American Fiction: A law unto himself
William Gaddis has written some of America’s longest and least read novels. He tells Jonathan Coe how he’s wising up see "the entire crumbling of civilisation before our very eyes," says character in William Gaddis’s new novel. And what’s more, he means it. The stakes are always high in Gaddis’s fiction, where big themes require big books. At nearly 600 pages, his latest, A Frolic of his Own, may be twice the size of Carpenter’s Gohic (1985), but it still seems a mere trifle when set beside The Recognitions, the labyrinthine 1,000-page satire on art and forgery which has the reputation of being one of postwar America’s most highly regarded and least read novels, and which kicked off Gaddis’s extraordinary literary career almost 40 years ago. “They said it was incomprehensible,” the author recalls. “They said it was negative, negative, negative, my view of the world.” He chuckles ruefully. “Well, look at the world today! Those were halcyon days, compared with what we’ve got now.”
Now in his early seventies, and looking remarkably like a more dapper, ascetic version of Kirk Douglas, Gaddis is in London to talk about his new novel -- his fourth in four decades -- which takes on the American legal system, exploring the nation’s pathologically litigious nature and using it as the metaphor for a whole culture’s slide into terminal chaos. “I’d originally thought that the purpose of the law was to civilise us,” says this most civilised of men. “But it’s led to the total disorder of our society.” As one member of the novel’s ample cast of lawyers flatly remarks, “Money’s become the barometer of disorder.” Money has always been one of Gaddis’s two biggest themes: money and art. His novels explore their mutually destructive relationship with an intelligence and a crazed thoroughness unmatched in contemporary American fiction. Wyatt Gwyon, the hero of The Recognitions, was a deeply spiritual artist whose copies of Flemish masters - painted out of love and reverence - were eagerly seized upon by crooks and forgers.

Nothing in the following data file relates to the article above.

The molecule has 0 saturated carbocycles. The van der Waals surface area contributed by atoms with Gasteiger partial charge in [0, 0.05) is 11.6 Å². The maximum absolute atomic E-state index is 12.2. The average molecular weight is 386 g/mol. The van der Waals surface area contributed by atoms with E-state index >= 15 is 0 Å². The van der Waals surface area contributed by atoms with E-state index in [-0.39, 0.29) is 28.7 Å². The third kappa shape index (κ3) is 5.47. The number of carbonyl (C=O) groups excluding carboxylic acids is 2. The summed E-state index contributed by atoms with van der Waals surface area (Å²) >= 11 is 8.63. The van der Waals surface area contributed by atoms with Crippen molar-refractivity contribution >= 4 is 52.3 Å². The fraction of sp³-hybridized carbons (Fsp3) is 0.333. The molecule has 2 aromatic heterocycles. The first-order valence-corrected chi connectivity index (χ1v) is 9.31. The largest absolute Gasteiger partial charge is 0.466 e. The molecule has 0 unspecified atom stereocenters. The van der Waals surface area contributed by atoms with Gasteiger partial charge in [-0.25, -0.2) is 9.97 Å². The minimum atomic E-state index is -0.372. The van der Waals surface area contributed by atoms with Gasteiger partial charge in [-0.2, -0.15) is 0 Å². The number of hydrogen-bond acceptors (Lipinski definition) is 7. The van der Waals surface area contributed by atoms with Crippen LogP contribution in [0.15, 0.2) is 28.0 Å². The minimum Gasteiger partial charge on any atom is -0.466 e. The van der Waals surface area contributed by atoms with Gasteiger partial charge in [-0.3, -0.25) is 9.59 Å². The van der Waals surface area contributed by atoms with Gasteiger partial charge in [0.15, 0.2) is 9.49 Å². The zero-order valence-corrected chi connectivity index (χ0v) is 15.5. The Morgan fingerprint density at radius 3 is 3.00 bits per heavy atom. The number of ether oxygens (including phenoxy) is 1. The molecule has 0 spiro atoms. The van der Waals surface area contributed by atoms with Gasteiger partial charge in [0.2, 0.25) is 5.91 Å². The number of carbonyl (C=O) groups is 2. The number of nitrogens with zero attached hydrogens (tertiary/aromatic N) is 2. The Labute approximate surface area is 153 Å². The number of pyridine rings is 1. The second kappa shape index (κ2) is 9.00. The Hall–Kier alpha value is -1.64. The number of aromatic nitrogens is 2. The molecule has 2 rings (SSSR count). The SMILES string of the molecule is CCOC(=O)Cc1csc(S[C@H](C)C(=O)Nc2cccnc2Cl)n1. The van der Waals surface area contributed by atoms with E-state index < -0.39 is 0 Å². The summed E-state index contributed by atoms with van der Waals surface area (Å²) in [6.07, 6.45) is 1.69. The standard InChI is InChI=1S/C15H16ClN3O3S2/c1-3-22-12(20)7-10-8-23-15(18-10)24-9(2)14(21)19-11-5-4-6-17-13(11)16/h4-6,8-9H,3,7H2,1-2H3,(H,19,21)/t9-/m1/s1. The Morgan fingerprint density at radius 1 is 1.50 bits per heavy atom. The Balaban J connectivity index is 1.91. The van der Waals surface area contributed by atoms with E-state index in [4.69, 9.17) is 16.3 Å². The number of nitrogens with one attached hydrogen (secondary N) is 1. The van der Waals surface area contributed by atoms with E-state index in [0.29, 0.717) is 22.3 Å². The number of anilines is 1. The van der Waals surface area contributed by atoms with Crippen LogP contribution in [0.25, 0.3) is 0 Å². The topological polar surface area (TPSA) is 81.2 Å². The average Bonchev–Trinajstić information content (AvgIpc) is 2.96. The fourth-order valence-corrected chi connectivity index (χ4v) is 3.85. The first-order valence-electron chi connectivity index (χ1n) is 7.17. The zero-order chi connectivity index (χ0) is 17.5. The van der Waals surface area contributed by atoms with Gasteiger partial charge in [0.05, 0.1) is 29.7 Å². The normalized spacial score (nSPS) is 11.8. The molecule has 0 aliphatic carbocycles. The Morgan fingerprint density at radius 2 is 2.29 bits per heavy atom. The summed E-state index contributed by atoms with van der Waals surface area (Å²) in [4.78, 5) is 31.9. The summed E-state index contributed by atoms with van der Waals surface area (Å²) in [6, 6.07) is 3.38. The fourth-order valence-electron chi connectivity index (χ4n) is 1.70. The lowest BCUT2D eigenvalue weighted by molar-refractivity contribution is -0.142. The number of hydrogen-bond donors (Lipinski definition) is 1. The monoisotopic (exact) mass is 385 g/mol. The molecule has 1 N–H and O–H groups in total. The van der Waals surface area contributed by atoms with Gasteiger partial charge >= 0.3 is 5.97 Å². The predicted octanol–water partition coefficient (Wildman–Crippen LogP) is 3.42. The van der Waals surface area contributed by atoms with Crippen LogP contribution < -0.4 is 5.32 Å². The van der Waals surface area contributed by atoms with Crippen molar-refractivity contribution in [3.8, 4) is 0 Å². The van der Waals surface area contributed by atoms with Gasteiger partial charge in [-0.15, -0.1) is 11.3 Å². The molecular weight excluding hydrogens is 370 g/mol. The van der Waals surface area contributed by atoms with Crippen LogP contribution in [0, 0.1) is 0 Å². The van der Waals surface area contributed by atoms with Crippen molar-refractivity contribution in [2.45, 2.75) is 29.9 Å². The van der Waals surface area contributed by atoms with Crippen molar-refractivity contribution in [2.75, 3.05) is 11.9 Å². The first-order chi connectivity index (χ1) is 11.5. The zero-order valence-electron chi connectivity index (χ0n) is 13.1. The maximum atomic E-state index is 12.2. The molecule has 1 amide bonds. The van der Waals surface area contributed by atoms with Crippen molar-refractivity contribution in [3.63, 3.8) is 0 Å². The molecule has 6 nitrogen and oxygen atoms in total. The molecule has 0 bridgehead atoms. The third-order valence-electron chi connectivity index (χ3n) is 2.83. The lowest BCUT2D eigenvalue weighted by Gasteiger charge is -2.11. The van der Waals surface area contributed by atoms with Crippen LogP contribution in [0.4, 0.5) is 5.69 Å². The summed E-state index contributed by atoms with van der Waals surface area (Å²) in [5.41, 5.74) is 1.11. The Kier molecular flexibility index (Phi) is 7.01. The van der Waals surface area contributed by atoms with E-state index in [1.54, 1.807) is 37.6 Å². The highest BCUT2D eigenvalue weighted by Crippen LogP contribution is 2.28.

In JR (1975), a failed composer colludes in the activities of the ll-year-old hero, a financial prodigy who operates out of phone booths to build up a huge paper empire which anticipated the junk bond market of the 1980s. Gaddis still smoulders over reviews which described these books as simplistic parables of the ways in which commerce destroys art. “If you read them with any care at all, it is the artist himself who is digging his grave all the time. of course, commerce co-operates, if it can.”
The latest in Gaddis’s line of impotent artists is Oscar Crease, a middle-aged history lecturer and erstwhile playwright whose various lawsuits form the backbone of the narrative. Gaddis describes him as lone of those people who always gets it wrong.” He is the author of a wordy Civil War play, Once at Antietam, which he claims has been plagiarised and travestied by a multi-million dollar Hollywood film. In particular, Oscar believes the filmmakers have stolen his central plot device: the notion of a soldier who sends out “substitutes” to fight on his behalf for both sides during the war, and who becomes convinced that these substitutes have met and killed each other in battle -- so that he has, in effect, committed a ghostly sort of suicide.